By 1700 the 12 (Ga. founded 1733) are coming upon their 100th anniversary… Firmly planted and successful the individual colonies in the next 100 years are going to experience dramatic change… a middle class develops, towns and cities especially along the coast become trading centers with the growth of the Atlantic trade(Triangle Trade) and the growth of the backcountry trade intermixing at the coastal cities to disseminate not just trade but news and information from around the world. Ben Franklin begins his experiments in electricity and a new stove…Newspapers develop that begin to create and discuss a “public opinion”… The Zenger case illustrates the power of the “press” in that at that time one could not criticize the gov’t even if it were true… “Deference” to your leaders was important… however, the verdict in the Zenger case showed that the people of America did not follow that Idea and ruled that there should be a freedom of speech… ideas… especially if it is true, regardless of the current law and yet still, under “Salutary Neglect” enjoys being part of the British Empire up until the beginnings of Independence. The Navigation Acts…Iron, wool, Molasses(1650’s – 1733) acts as well attempt to stop the colonies from trading with other nations or to allow them to create their own industries, however, from 3,000 miles away it is difficult to enforce and smuggling is commonplace… A Unique American character begins to develop due to a lack of a rigorous aristocracy…. One that allows anyone to be successful… (unless you were a woman, black, or native American) . Socially in the colonies we see a dramatic occurrence the 1st great awakening… the 1st mass movement within the colonies… and it led to; separation and secession from established churches (Methodists and Baptists grow), a growth in Universities ( many “new light” schools Dartmouth, Yale, Penn, etc…) , a flourishing of missionary spirit, and a greater appreciation for the emotional experiences of faith… George Whitefield traveled through the colonies spreading the word with EMOTION… Hellfire sermons like Jonathan Edwards, “Sinners in the Hands of an Angry God,” “The path to hell is littered with skulls of unbaptized children , emotionally inspired many to convert . Generally by 1750; all colonies had slavery, there was no hereditary aristocracy, there was a growing group of non-english settlers (esp. Africans becoming 20% the largest of the non-english immigrant groups by 1775 and permanently slaves… the first recorded slave rebellion “Stono Rebellion” in SC in 1739 where a mixed group tried to make it to Spanish Florida and freedom), and the growth of many religious denominations. Another feature of the 18th century is war… the colonists participate in many battles with the French as conflict grows along the long boundary separating the FR and BR… this sets the stage for the ultimate conflict the 7years war or French and Indian war which will dramatically change the Americas beginning in 1754. Politically by 1775 all of the colonies had their own elected legislatures most with two houses, one based on population-one based on property ownership, all restricted voting to white males who owned a various amounts of property, and all paid the salaries of their Royal Governors (power of the purse). On the eve of the American Revolution all of the colonies had similarities such as; they were English in customs, Protestant in Religion with some degree of ethnic and religious freedom, social mobility, self-gov’t, and communication and transportation among the colonies was improving…. Setting the stage for a conflict largely based upon not necessarily self-rule …but WHO of the selfs should rule… and based on a fundamental idea from the Va. Co. Charter… that ALL who came here would have the same rights here that they had in England, citizens …. But… how …. When Mercantilism rears its ugly head… so were they citizens or slaves to an imperial mercantilistic mother country to exist only to enrich England….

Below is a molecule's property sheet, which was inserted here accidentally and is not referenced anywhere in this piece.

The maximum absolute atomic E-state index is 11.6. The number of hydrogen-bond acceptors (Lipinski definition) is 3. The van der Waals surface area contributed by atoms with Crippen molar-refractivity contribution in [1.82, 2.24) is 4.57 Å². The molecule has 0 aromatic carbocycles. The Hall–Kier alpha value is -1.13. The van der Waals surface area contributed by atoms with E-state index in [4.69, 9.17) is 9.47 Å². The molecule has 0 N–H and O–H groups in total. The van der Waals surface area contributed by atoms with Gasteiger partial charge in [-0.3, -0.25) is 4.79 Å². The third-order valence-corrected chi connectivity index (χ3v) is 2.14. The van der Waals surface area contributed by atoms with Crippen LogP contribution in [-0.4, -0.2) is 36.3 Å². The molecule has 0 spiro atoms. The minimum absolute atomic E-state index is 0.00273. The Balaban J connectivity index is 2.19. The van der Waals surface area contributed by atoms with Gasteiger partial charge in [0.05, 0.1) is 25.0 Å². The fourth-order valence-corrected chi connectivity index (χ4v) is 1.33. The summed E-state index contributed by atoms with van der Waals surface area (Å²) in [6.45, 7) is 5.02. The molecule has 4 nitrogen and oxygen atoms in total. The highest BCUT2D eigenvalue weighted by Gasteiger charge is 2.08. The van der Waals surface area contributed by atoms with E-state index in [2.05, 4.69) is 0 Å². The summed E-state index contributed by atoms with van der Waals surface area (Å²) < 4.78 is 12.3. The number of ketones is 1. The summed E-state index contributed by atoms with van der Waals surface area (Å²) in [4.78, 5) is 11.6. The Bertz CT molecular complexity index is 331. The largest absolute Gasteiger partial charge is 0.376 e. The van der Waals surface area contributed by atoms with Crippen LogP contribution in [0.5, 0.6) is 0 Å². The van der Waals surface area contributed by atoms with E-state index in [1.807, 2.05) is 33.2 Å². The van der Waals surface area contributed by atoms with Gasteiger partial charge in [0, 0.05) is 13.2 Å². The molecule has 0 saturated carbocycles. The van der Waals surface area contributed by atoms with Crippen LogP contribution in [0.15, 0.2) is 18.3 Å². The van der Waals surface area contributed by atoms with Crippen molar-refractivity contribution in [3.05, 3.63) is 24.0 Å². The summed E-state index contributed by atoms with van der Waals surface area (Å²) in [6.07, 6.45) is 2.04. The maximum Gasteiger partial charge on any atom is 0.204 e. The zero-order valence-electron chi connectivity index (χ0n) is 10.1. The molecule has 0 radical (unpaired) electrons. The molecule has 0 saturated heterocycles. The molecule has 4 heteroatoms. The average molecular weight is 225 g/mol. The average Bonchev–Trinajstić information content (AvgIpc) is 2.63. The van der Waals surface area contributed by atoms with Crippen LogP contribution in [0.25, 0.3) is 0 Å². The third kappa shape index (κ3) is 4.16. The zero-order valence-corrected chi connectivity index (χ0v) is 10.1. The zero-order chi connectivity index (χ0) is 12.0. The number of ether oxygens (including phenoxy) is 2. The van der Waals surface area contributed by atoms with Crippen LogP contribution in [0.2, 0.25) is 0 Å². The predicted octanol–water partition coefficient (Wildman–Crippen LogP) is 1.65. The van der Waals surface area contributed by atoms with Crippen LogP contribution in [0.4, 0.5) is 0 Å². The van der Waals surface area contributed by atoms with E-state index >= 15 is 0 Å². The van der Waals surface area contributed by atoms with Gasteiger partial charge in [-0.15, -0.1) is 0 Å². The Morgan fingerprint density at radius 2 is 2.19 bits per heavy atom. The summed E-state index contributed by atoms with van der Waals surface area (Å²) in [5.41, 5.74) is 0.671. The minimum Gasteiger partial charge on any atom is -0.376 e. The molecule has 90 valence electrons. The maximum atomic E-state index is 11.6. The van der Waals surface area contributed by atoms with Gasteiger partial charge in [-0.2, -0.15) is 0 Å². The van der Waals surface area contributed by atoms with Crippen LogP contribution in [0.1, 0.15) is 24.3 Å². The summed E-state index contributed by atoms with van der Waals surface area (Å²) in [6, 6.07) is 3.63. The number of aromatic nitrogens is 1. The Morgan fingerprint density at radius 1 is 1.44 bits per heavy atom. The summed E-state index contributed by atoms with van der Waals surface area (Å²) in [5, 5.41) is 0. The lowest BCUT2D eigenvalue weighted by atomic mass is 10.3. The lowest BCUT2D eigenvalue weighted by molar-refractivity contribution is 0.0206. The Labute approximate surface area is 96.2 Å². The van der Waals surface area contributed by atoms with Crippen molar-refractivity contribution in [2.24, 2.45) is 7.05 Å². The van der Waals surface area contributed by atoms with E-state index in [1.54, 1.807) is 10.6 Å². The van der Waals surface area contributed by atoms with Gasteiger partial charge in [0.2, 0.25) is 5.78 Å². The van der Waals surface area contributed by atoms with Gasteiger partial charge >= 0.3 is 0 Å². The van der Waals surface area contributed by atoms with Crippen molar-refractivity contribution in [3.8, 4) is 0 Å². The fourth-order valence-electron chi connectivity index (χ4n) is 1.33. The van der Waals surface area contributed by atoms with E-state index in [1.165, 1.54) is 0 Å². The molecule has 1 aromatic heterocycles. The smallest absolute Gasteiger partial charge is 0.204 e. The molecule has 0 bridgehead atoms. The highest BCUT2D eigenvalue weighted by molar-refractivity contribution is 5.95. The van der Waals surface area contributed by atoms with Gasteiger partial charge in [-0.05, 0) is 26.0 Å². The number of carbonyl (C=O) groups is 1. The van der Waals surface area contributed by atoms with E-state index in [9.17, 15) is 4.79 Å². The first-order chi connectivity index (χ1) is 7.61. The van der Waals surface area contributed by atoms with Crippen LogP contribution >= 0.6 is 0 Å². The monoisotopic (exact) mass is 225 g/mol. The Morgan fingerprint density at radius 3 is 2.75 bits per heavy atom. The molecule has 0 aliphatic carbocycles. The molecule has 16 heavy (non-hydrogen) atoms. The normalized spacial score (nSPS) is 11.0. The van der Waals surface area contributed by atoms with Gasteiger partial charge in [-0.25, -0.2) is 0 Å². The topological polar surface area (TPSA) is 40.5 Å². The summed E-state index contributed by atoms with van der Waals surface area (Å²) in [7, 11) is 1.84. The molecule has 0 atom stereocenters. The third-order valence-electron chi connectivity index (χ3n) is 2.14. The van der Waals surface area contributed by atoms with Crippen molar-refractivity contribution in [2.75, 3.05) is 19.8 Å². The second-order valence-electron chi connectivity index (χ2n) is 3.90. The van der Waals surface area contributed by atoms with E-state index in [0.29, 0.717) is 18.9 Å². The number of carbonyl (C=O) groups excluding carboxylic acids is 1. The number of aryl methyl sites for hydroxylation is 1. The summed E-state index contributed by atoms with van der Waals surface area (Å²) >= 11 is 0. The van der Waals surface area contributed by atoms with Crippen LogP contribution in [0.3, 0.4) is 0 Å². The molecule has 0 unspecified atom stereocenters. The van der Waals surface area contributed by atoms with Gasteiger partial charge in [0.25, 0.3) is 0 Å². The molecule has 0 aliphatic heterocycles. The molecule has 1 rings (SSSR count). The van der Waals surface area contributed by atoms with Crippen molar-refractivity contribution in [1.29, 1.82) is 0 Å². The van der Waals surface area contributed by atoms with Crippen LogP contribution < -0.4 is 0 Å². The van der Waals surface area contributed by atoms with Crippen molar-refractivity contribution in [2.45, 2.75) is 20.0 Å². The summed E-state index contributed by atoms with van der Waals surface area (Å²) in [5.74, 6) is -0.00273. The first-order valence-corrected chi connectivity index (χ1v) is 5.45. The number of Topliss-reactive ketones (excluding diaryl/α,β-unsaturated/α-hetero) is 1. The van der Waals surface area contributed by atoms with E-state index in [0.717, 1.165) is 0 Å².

1754-1789…Crisis…. French and Indian War (7 years War) through the Revolution, Articles of Confederation, Constitutional Convention, and ratification and 1st Gov’t under the Constituition.